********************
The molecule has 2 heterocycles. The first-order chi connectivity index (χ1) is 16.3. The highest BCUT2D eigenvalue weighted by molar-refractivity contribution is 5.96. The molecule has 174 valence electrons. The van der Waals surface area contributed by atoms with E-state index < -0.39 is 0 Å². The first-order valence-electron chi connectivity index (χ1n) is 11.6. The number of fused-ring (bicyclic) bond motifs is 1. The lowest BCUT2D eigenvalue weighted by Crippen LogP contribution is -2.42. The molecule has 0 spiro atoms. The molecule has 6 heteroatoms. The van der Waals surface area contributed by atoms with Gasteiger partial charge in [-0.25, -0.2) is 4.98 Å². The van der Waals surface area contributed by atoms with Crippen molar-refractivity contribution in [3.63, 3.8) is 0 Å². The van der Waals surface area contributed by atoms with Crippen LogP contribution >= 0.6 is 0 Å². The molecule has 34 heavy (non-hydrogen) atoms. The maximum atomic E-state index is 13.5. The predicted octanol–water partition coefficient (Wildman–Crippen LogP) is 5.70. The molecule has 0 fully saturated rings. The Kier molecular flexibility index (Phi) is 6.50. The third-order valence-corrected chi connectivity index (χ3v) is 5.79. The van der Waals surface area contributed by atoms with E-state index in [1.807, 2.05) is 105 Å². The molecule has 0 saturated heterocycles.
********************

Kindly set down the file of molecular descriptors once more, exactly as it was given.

The molecule has 2 heterocycles. The first-order chi connectivity index (χ1) is 16.3. The highest BCUT2D eigenvalue weighted by molar-refractivity contribution is 5.96. The molecule has 174 valence electrons. The van der Waals surface area contributed by atoms with E-state index < -0.39 is 0 Å². The first-order valence-electron chi connectivity index (χ1n) is 11.6. The number of fused-ring (bicyclic) bond motifs is 1. The lowest BCUT2D eigenvalue weighted by Crippen LogP contribution is -2.42. The molecule has 0 spiro atoms. The molecule has 6 heteroatoms. The van der Waals surface area contributed by atoms with Gasteiger partial charge in [-0.25, -0.2) is 4.98 Å². The van der Waals surface area contributed by atoms with Crippen molar-refractivity contribution in [3.63, 3.8) is 0 Å². The van der Waals surface area contributed by atoms with Crippen LogP contribution >= 0.6 is 0 Å². The molecule has 34 heavy (non-hydrogen) atoms. The maximum atomic E-state index is 13.5. The predicted octanol–water partition coefficient (Wildman–Crippen LogP) is 5.70. The molecule has 0 fully saturated rings. The Kier molecular flexibility index (Phi) is 6.50. The third-order valence-corrected chi connectivity index (χ3v) is 5.79. The van der Waals surface area contributed by atoms with E-state index in [1.807, 2.05) is 105 Å². The molecule has 0 saturated heterocycles.